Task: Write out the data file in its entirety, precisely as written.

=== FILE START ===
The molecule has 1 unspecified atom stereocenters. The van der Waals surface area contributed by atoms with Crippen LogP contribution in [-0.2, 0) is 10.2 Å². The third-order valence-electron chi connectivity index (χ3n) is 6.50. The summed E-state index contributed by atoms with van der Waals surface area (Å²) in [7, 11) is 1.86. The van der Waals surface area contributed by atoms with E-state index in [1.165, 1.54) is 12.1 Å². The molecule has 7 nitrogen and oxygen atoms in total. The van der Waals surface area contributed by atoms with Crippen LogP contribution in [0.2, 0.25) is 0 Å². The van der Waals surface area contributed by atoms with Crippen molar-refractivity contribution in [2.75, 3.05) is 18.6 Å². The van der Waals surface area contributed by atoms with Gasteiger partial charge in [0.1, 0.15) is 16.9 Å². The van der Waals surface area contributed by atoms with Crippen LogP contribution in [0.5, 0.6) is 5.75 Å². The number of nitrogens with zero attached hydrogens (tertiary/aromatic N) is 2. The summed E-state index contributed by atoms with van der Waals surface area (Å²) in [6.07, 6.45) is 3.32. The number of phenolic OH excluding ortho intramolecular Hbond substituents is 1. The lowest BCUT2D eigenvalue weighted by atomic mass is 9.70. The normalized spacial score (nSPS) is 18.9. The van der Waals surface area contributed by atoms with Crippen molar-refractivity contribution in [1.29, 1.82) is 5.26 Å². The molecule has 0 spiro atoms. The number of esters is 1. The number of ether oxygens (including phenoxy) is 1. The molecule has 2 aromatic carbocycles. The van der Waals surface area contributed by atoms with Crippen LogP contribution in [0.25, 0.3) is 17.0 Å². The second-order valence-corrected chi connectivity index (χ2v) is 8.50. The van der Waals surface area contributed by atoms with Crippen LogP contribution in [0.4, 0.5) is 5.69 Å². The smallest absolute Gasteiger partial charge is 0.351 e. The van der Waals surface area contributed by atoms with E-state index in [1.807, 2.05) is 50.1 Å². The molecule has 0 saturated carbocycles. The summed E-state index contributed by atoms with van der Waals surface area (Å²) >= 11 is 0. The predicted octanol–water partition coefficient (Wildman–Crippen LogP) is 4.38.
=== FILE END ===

The molecule has 1 unspecified atom stereocenters. The van der Waals surface area contributed by atoms with Crippen LogP contribution in [-0.2, 0) is 10.2 Å². The third-order valence-electron chi connectivity index (χ3n) is 6.50. The summed E-state index contributed by atoms with van der Waals surface area (Å²) in [7, 11) is 1.86. The van der Waals surface area contributed by atoms with E-state index in [1.165, 1.54) is 12.1 Å². The molecule has 7 nitrogen and oxygen atoms in total. The van der Waals surface area contributed by atoms with Crippen LogP contribution in [0.2, 0.25) is 0 Å². The van der Waals surface area contributed by atoms with Crippen molar-refractivity contribution in [2.75, 3.05) is 18.6 Å². The van der Waals surface area contributed by atoms with Gasteiger partial charge in [0.1, 0.15) is 16.9 Å². The van der Waals surface area contributed by atoms with Crippen LogP contribution in [0.5, 0.6) is 5.75 Å². The number of nitrogens with zero attached hydrogens (tertiary/aromatic N) is 2. The summed E-state index contributed by atoms with van der Waals surface area (Å²) in [6.07, 6.45) is 3.32. The number of phenolic OH excluding ortho intramolecular Hbond substituents is 1. The lowest BCUT2D eigenvalue weighted by atomic mass is 9.70. The normalized spacial score (nSPS) is 18.9. The van der Waals surface area contributed by atoms with Crippen molar-refractivity contribution in [1.29, 1.82) is 5.26 Å². The molecule has 0 spiro atoms. The number of esters is 1. The number of ether oxygens (including phenoxy) is 1. The molecule has 2 aromatic carbocycles. The van der Waals surface area contributed by atoms with Crippen LogP contribution in [0.25, 0.3) is 17.0 Å². The second-order valence-corrected chi connectivity index (χ2v) is 8.50. The van der Waals surface area contributed by atoms with Crippen LogP contribution in [0.4, 0.5) is 5.69 Å². The smallest absolute Gasteiger partial charge is 0.351 e. The van der Waals surface area contributed by atoms with E-state index in [1.807, 2.05) is 50.1 Å². The molecule has 0 saturated carbocycles. The summed E-state index contributed by atoms with van der Waals surface area (Å²) >= 11 is 0. The predicted octanol–water partition coefficient (Wildman–Crippen LogP) is 4.38.